Like everyone else these days, I have a lot of leisure time. And like everyone else, I spend a lot of time thinking.
Also like a lot of people, particularly those in my age group, my mind inevitably wanders to mistakes and regrets. My worst errors and transgressions are not properly a subject for this column. But these are: after fourteen years as a film critic for Scene4, what great movies did I neglect to review, and which films did I overrate or underrate?
As a monthly reviewer, I have let a lot of films slip between the cracks—far too many to mention. Because I only see first-run movies as money and schedule permit, there are many worthy films I miss on first release. This includes the latest movie I saw on Netflix DVD: The Lighthouse, Robert Eggers' phantasmagorical tale of two 19th-century lighthouse keepers (Willem Dafoe, Robert Pattinson) slowly growing mad together on an island off the coast of Maine. At a time of quarantine, the cramped and fetid circumstances of the lighthouse keepers' existence take on special urgency.
I also did not see Josh and Benny Safdie's Uncut Gems until after it moved to Netflix streaming. Uncut Gems is just as claustrophobic and hallucinatory as The Lighthouse, but vastly more frenetic. Adam Sandler burns through the screen as Howard Ratner, a New York jeweler and high-stakes sports gambler who bets he can wipe out his debts through the sale of a rare, uncut black opal. The world of Howard Ratner, laced with cocaine and hit men, makes GoodFellas look sedate.
I also failed to review Armando Iannucci's The Death of Stalin on its first release, largely because it stayed in theaters for about two minutes. A very different film from Uncut Gems, but just as dire in its own way, The Death of Stalin concerns the jockeying for power among Stalin's henchmen after the dictator's passing. Besides the beguiling casting of such actors as Steve Buscemi (as Khrushchev) and Michael Palin (as Molotov), The Death of Stalin allows Iannucci to use his disillusioned wit to comment on one of the worst tyrannies in world history. The Death of Stalin is what Veep would have been if Selina Meyer had been a murderous sociopath instead of a mere narcissist.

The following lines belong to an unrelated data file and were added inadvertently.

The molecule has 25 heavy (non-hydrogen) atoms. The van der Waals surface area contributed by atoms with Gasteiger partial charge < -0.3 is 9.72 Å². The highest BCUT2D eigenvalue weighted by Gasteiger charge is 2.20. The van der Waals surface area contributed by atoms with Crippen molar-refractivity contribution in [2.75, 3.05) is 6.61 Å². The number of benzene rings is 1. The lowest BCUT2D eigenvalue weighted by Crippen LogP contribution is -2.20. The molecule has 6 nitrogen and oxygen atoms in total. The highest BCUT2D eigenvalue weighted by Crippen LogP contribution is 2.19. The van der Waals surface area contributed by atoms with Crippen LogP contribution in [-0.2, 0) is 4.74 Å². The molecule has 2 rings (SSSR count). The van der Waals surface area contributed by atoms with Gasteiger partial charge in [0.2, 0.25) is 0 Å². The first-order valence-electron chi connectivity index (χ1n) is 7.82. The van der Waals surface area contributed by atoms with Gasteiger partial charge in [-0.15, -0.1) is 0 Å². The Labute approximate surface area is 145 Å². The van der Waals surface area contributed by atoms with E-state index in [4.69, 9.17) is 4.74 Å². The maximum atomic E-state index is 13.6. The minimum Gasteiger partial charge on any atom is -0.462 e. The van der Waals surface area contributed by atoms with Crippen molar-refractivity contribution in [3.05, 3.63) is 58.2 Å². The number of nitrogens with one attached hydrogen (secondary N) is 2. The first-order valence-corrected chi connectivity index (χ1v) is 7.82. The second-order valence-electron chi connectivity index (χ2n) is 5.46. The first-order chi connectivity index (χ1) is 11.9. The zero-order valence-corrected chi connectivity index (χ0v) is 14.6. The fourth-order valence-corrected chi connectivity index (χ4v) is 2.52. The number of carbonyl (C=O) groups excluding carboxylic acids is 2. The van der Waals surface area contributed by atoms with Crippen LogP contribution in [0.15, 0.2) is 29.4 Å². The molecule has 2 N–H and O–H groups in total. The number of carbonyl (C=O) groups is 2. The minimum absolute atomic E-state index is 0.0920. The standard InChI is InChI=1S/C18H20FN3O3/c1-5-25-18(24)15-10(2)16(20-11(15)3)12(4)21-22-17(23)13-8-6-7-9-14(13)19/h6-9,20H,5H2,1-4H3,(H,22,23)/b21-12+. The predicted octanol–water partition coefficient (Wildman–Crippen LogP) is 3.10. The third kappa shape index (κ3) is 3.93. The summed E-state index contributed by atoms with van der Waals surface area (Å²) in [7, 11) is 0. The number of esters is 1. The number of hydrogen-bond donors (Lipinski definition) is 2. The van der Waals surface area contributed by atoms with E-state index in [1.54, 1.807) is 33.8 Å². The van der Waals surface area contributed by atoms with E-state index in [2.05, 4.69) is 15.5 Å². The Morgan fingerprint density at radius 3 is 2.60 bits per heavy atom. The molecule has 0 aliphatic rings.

Often I didn't review movies because they didn't fit the theme I chose for that month's column. So I don't remember why I did not review, in tandem, two brilliant 2013 films on the subject of being stranded in deadly peril. These were J.C. Chandor's All is Lost, featuring a remarkable performance by Robert Redford as a sailor attempting to sail solo around the world, and Gravity, Alfonso Cuaron's multiple Oscar winner starring Sandra Bullock and George Clooney as astronauts marooned in space. I also can't tell you why I neglected to review Django Unchained, Quentin Tarantino's delightfully incendiary act of revenge on antebellum slaveowners, while I reviewed the two Tarantino films that bookended it, Inglourious Basterds and The Hateful Eight.
Sometimes I didn't review movies because they sternly resisted my efforts to write anything about them. Thus it was with two films by the always-challenging Coen Brothers. Their 2009 film A Serious Man concerns Larry Gopnik (Michael Stuhlbarg), a Minnesota physics professor who is a modern-day Job, afflicted in every aspect of his life; Inside Llewyn Davis, released in 2013, is a week in the circular and karma-filled life of the title character (Oscar Isaac), a folksinger of moderate talent and infinite self-regard. I admire both films, but I can't really say I like them. They are impregnable cinematic fortresses, as perfect and frigid as ice sculptures.
Of the movies I did review, which ones did I get wrong? Considering my index of reviews, I find a movie or two I like a little better than I did at first (Fracture) and one or two I don't like quite as well (La La Land, Hope Springs), Despite my slight change of feelings, I think my reviews of them stand as written. However, there are two films that, although I reviewed them favorably, I criticized in ways I now regret.
My October 2016 review of Matt Ross' Captain Fantastic was generally enthusiastic, especially toward the performances of Viggo Mortensen, Frank Langella, and George MacKay. However, I condemned the film's last twenty minutes as "the Partridge Family on acid." That judgment was based on a couple of plot twists I disliked. Reconsidering the story, I realize my objections were based on my own prejudices, and the story's end makes perfect sense for this set of characters. In any case, I retract the judgment.
In my February 2018 column, I said the following of Martin McDonagh's Three Billboards Outside Ebbing, Missouri: "The film makes you jittery in ways that aren't entirely enjoyable, and which the coda doesn't entirely assuage…Three Billboards can only be recommended to fans of the very darkest black comedy." Translation: "I wasn't in the mood to see a Martin McDonagh movie that day." I don't know why I wasn't prepared; I had already seen McDonagh's movie In Bruges and his play The Cripple of Inishmaan, so I already knew his trademark blend of bloody mayhem and tender sympathy toward his characters. In a way McDonagh resembles Quentin Tarantino, but characters such as Mildred Hayes (Frances McDormand) and Jason Dixon (Sam Rockwell) have a psychological depth that is closer to (though generally funnier than) the characters in Ingmar Bergman. When I saw Three Billboards again recently, it appeared to me